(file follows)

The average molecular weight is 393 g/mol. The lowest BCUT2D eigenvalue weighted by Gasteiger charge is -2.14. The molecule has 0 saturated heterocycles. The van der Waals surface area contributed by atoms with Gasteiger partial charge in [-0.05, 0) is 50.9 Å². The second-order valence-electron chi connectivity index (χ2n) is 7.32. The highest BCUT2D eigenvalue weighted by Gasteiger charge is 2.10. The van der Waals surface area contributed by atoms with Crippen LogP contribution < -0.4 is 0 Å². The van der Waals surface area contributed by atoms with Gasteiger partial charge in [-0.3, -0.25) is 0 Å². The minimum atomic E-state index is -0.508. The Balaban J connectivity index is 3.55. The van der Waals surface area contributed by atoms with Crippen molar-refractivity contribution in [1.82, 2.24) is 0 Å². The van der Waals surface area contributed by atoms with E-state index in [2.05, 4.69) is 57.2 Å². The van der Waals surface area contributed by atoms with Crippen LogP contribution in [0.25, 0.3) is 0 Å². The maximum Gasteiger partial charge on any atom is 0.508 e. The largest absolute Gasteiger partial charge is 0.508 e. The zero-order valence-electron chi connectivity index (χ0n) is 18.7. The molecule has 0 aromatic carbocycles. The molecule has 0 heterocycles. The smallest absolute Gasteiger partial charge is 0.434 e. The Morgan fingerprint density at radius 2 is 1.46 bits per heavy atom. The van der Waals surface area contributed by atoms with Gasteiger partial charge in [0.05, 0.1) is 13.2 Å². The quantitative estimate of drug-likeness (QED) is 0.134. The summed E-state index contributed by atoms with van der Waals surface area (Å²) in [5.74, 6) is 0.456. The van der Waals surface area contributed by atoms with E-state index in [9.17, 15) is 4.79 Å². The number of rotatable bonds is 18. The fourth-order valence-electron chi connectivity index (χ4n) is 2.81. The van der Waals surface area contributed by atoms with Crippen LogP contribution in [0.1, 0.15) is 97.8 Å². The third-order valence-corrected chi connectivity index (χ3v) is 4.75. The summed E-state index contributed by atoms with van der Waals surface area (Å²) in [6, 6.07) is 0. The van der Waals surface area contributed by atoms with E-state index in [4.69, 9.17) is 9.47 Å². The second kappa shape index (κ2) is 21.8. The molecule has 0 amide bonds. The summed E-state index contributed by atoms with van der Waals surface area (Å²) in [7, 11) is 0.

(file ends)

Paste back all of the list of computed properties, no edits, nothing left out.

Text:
The average molecular weight is 393 g/mol. The lowest BCUT2D eigenvalue weighted by Gasteiger charge is -2.14. The molecule has 0 saturated heterocycles. The van der Waals surface area contributed by atoms with Gasteiger partial charge in [-0.05, 0) is 50.9 Å². The second-order valence-electron chi connectivity index (χ2n) is 7.32. The highest BCUT2D eigenvalue weighted by Gasteiger charge is 2.10. The van der Waals surface area contributed by atoms with Crippen LogP contribution < -0.4 is 0 Å². The van der Waals surface area contributed by atoms with Gasteiger partial charge in [-0.3, -0.25) is 0 Å². The minimum atomic E-state index is -0.508. The Balaban J connectivity index is 3.55. The van der Waals surface area contributed by atoms with Crippen molar-refractivity contribution in [1.82, 2.24) is 0 Å². The van der Waals surface area contributed by atoms with E-state index in [2.05, 4.69) is 57.2 Å². The van der Waals surface area contributed by atoms with Crippen LogP contribution in [0.25, 0.3) is 0 Å². The maximum Gasteiger partial charge on any atom is 0.508 e. The largest absolute Gasteiger partial charge is 0.508 e. The zero-order valence-electron chi connectivity index (χ0n) is 18.7. The molecule has 0 aromatic carbocycles. The molecule has 0 heterocycles. The smallest absolute Gasteiger partial charge is 0.434 e. The Morgan fingerprint density at radius 2 is 1.46 bits per heavy atom. The van der Waals surface area contributed by atoms with Gasteiger partial charge in [0.05, 0.1) is 13.2 Å². The quantitative estimate of drug-likeness (QED) is 0.134. The summed E-state index contributed by atoms with van der Waals surface area (Å²) in [5.74, 6) is 0.456. The van der Waals surface area contributed by atoms with E-state index in [9.17, 15) is 4.79 Å². The number of rotatable bonds is 18. The fourth-order valence-electron chi connectivity index (χ4n) is 2.81. The van der Waals surface area contributed by atoms with Crippen LogP contribution in [0.1, 0.15) is 97.8 Å². The third-order valence-corrected chi connectivity index (χ3v) is 4.75. The summed E-state index contributed by atoms with van der Waals surface area (Å²) in [6, 6.07) is 0. The van der Waals surface area contributed by atoms with E-state index in [4.69, 9.17) is 9.47 Å². The second kappa shape index (κ2) is 21.8. The molecule has 0 amide bonds. The summed E-state index contributed by atoms with van der Waals surface area (Å²) in [7, 11) is 0.